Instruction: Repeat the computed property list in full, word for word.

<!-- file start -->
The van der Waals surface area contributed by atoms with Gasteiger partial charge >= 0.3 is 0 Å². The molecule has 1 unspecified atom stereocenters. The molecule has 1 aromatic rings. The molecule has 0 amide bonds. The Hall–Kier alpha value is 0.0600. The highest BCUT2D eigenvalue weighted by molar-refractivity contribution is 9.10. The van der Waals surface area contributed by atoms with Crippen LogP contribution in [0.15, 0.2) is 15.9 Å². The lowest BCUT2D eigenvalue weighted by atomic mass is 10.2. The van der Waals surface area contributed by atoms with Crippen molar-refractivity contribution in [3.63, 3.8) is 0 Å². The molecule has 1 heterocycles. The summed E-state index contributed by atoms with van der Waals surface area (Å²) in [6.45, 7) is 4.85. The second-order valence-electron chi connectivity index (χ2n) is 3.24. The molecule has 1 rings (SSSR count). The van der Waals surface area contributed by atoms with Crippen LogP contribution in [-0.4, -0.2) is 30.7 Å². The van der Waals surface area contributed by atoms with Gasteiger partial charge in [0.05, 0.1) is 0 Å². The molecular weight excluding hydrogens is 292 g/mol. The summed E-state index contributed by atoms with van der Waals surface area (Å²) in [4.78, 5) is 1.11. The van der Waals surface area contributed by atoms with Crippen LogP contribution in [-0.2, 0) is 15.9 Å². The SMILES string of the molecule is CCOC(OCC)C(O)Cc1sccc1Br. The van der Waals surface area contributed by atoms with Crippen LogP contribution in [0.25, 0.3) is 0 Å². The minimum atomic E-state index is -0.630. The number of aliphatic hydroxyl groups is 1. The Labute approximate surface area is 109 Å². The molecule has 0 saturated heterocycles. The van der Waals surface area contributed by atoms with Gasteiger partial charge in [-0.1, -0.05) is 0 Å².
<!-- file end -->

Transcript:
The van der Waals surface area contributed by atoms with Gasteiger partial charge >= 0.3 is 0 Å². The molecule has 1 unspecified atom stereocenters. The molecule has 1 aromatic rings. The molecule has 0 amide bonds. The Hall–Kier alpha value is 0.0600. The highest BCUT2D eigenvalue weighted by molar-refractivity contribution is 9.10. The van der Waals surface area contributed by atoms with Crippen LogP contribution in [0.15, 0.2) is 15.9 Å². The lowest BCUT2D eigenvalue weighted by atomic mass is 10.2. The van der Waals surface area contributed by atoms with Crippen molar-refractivity contribution in [3.63, 3.8) is 0 Å². The molecule has 1 heterocycles. The summed E-state index contributed by atoms with van der Waals surface area (Å²) in [6.45, 7) is 4.85. The second-order valence-electron chi connectivity index (χ2n) is 3.24. The molecule has 1 rings (SSSR count). The van der Waals surface area contributed by atoms with Crippen LogP contribution in [-0.4, -0.2) is 30.7 Å². The van der Waals surface area contributed by atoms with Gasteiger partial charge in [0.05, 0.1) is 0 Å². The molecular weight excluding hydrogens is 292 g/mol. The summed E-state index contributed by atoms with van der Waals surface area (Å²) in [4.78, 5) is 1.11. The van der Waals surface area contributed by atoms with Crippen LogP contribution in [-0.2, 0) is 15.9 Å². The SMILES string of the molecule is CCOC(OCC)C(O)Cc1sccc1Br. The van der Waals surface area contributed by atoms with Crippen LogP contribution in [0.25, 0.3) is 0 Å². The minimum atomic E-state index is -0.630. The number of aliphatic hydroxyl groups is 1. The Labute approximate surface area is 109 Å². The molecule has 0 saturated heterocycles. The van der Waals surface area contributed by atoms with Gasteiger partial charge in [-0.1, -0.05) is 0 Å².